• experiences, not only purchase and sale transactions
  • reasons to be loyal to the brand and to involve them in the life of the company

This is what makes all the difference between a brand and a company that sells. The brand is an indicator of quality. It solves problems, addresses dreams and becomes a target for the aspiring middle class. It can perform a variety of functions. A different one for everyone. But to do so, it needs to rise to a new level.

This is perfectly evident in retail. COVID-19 showed how customers are turning to experiences rather than simple purchases. Trade has largely moved online, but this does not mean that classic outlets are doomed.

Regular stores should be designing the customer experience at this point. Becoming something of a brand temple. A place where its customers and fans can meet. Where they can get to know the company representatives and each other. Exchange experiences. Learn something, get inspired. And this requires more than a simple shop design. This requires having in mind a specific user group’s perception of the world at the design stage.

The customer is transformed into an engaged customer (brand ambassador) by three factors: activation, encouragement and enrichment. This is why onboarding the users of a digital product, the right behaviour of staff in case of complaints and talking about new products in the store are so important. In today’s environment of uncertainty and constant change, the companies that are able to create a bond with the customer and maintain it over the long term are the winners. This is what turns companies into brands. This is what branding is.

How do we achieve that?  Focus groups are ok, but do not answer all the questions. All the more so as customers do not usually see changes between successive models of a prototype or final device. It just “is this way” for them and that’s it. Electrolux has solved the issue in an interesting way. The global white goods manufacturer set up a research laboratory in Stockholm. It looks like a typical kitchen but is equipped with 15 hidden cameras. They record how potential customers use the prototypes. Observation, learning, a different point of view!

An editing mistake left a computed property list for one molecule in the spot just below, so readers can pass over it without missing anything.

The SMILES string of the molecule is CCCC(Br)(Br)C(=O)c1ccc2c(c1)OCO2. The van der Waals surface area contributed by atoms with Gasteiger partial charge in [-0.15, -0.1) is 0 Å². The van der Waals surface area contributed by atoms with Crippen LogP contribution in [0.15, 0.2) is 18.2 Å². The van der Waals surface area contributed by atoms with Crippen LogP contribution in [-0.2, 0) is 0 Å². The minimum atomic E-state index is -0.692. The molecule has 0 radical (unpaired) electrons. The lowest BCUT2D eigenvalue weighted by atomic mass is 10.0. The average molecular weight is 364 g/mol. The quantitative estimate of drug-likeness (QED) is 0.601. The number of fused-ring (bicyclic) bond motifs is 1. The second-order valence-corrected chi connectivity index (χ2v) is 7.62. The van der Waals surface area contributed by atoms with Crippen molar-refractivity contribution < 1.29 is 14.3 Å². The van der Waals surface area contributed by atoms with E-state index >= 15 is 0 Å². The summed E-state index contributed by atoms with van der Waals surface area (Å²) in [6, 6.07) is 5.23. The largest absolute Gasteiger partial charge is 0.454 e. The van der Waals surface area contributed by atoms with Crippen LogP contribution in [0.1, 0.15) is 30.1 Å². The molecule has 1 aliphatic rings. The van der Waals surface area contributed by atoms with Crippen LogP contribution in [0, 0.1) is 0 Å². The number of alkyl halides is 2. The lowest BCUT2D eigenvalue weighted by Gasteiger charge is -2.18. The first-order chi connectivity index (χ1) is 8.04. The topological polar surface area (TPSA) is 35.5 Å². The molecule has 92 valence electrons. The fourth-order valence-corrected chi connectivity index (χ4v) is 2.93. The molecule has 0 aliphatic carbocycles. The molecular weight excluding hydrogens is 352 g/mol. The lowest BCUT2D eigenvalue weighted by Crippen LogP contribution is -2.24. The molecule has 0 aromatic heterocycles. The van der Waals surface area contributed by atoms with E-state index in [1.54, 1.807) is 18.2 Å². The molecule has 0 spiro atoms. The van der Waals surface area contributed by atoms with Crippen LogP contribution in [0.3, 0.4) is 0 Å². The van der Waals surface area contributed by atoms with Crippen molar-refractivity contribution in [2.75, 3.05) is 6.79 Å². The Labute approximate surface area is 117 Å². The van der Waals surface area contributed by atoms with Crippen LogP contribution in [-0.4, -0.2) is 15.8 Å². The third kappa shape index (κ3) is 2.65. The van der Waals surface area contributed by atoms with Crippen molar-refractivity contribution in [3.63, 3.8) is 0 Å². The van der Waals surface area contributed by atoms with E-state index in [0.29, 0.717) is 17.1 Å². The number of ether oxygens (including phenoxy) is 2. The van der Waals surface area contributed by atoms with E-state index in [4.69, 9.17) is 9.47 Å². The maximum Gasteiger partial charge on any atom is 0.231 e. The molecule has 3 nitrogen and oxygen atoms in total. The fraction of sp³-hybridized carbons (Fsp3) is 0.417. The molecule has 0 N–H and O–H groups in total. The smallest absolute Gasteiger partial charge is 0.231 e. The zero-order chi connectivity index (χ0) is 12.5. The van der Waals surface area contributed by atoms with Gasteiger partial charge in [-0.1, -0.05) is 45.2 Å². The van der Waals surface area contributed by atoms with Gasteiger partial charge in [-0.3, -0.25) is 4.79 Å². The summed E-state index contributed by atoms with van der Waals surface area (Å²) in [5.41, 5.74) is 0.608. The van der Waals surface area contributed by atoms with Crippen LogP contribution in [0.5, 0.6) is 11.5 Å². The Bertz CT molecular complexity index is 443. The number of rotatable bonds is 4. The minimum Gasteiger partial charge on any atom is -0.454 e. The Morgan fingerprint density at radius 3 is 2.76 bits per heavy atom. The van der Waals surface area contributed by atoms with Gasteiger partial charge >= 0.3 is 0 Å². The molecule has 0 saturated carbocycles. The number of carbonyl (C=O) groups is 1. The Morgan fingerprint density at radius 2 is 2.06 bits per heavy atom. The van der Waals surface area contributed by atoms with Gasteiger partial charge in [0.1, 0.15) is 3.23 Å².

Some of Electrolux’s tests also include recording subjects’ reactions with the use of smartwatches with special software. These, based on neurophysiological changes, record reactions such as frustration or excitement. The neurological data collected in this way helps the consumer research team ask the right questions. The lab meticulously registers and records everything from the amount of time spent trying to set a program in the dishwasher (and the potential frustration of learning a new piece of equipment), to the satisfaction you get from ironing with a new iron.

Typical surveys will not produce such results. Measuring brain activity is what matters today. And such data can be collected and analysed by a professional, diverse team. And then they can implement the changes and promote the product.

Steve Jobs – art and technology combined

A little bit about me to end with

I don’t have Asperger’s syndrome, but I know what a lack of understanding means. I happen to be a multi-talented person (I have a so-called T-shaped personality). I have had problems with this since I was a child, because the education system wanted to “make me fit” its expectations at all costs (and obviously failed to do so). At university, my second academic supervisor rejected my thesis because it didn’t fit with his concept of the course I was on. The problem was that it fitted in perfectly, only the take was unusual, and the work itself was ground-breaking even on a global scale (I know what I’m saying, I did some very serious research before writing it).

Things did not get any better in the early days of my professional activity. I was too versatile and not easy to label. I don’t do everything and I don’t know everything. Marketing itself is broad and deep, and I do not provide every possible service in its field. But I offer versatility, intersecting skills, knowledge, experience and unique insights.

Just like neurodiverse individuals. They see the world a little differently. This does not mean worse. This does not mean atypical. Simply put – from a different angle. And this angle is worth fighting for today, because a different perspective is a real competitive advantage. Diversity is not a threat, it is an opportunity. The more interesting the team, the greater the impact on the organisation and the greater the opportunities for innovation. Bringing real benefits for companies and, above all, customers.

Remember – you don’t have to be perfect to create ideal products. You just have to be authentic. It is done with the strength of the team.

O Autorze

Jarosław Ścislak

Pracowałem nad brandingiem, rebrandingiem, skalowaniem biznesu i strategiami contentowymi dla wielu firm. Tworzyłem strategie marketingowe, contentowe, budowałem od zera działy marketingu, szkoliłem juniorów. Mogę skutecznie pomóc. Poprzez tworzenie kluczowych procesów i integrację ich w jeden ekosystem sprawię, że Twoja firma będzie pracowała dla Ciebie, a nie na odwrót. Część usług które widzisz w mojej ofercie (np. rozwój sklepów e-commerce w opozycji do platform e-commerce) wprowadziłem na rynek jako pierwszy w Polsce.